Labour have gained three seats in Wales - taking all of them from the Conservatives.
Theresa May's party failed to achieve its hoped for breakthrough.
Cardiff North, Vale of Clwyd and Gower all fell to Labour candidates.
Labour are now on course for their highest share of the Welsh vote since Tony Blair's first landslide victory in 1997.
In Cardiff North the Labour candidate Anna McMorrin took more than 50 per cent of the vote, pushing out Craig Williams from the Conservatives.
In the Vale of Clwyd Labour's Chris Ruane regained the seat he lost in 2015. He won with 19,423 votes, compared to the 17,044 votes for James Davies for the Conservatives.
A Welsh Labour spokesman said it was "increasingly clear that Welsh Labour's campaign has connected positively with voters across Wales".
He said: "Given that at the beginning of the campaign polls put us ten points behind and losing more than ten seats, this is a remarkable turnaround, and shows the strength of our Welsh Labour campaign."
He added that it was "clear that the Tories are having a terrible night in Wales".
"They are not just failing to take seats - they are losing them, and seeing majorities slashed elsewhere," he said.
In Gower, the most marginal seat in Wales, Labour's Tonia Antoniazzi won with 22,727 votes over the Tory candidate Byron Davies' 19,458 votes.
Ms Antoniazzi said the last six weeks had been the best of her life and added: "I promise to you that with every fibre of my body I will work tirelessly to give you the representation that you and your family deserve."
Mr Davies said he had "thoroughly enjoyed" his two years as member of parliament for Gower.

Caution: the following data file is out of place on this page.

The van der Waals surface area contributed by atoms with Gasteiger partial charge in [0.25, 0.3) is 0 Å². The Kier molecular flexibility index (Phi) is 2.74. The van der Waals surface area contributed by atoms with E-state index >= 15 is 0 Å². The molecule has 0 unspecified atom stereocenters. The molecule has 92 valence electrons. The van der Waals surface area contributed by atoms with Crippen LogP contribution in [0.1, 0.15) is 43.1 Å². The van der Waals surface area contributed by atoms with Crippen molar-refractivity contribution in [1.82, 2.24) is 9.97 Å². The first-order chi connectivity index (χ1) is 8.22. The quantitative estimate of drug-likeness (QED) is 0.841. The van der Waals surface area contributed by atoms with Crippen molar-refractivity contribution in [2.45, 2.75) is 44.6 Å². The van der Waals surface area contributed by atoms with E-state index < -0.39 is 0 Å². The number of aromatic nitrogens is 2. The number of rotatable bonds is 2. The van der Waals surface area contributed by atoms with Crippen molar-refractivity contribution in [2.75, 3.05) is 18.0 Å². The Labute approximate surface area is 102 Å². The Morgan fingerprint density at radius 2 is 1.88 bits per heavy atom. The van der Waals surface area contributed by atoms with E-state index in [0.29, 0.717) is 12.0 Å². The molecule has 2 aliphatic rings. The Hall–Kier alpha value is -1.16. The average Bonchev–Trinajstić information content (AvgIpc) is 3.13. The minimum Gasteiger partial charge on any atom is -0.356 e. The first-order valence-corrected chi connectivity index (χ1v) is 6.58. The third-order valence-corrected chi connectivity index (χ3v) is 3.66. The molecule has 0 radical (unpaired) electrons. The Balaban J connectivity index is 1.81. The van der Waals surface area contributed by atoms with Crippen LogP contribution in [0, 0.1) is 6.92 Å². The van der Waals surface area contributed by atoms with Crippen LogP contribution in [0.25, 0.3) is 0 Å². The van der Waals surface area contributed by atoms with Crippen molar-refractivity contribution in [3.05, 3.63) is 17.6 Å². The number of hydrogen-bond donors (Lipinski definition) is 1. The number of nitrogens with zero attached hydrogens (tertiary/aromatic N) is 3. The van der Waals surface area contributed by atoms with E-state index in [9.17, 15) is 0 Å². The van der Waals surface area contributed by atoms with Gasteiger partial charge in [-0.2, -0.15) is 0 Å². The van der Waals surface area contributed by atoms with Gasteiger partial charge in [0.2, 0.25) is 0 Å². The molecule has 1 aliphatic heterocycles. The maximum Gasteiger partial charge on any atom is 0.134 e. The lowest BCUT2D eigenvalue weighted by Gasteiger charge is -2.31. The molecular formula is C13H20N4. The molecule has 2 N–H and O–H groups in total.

The Conservatives also failed to take Wrexham, which they had hoped to win.
A Tory source said that result was "truly disappointing for the party in Wales and must be heartbreaking for Andy Atkinson, who campaigned with all his heart for that seat".
Labour's Paul Flynn, who was re-elected to Newport West - a seat he has held since 1987 - said the election would be the end of Theresa May's career.
"I would like to say how thrilled, exhilarated I am about the welling up of idealism among young people," Mr Flynn, 82, said.
"As someone approaching the halfway point of my parliamentary career, I am grateful to Theresa May for giving me another five years.
"We can look forward with great excitement to the future of those young people, politicised now by hope, by idealism, by integrity.
"They will counter the politics of grab and greed of the present government.
"This election has been a piece of cheap, cynical opportunism by the prime minister and she will pay for it by the ending of her career in a very short time."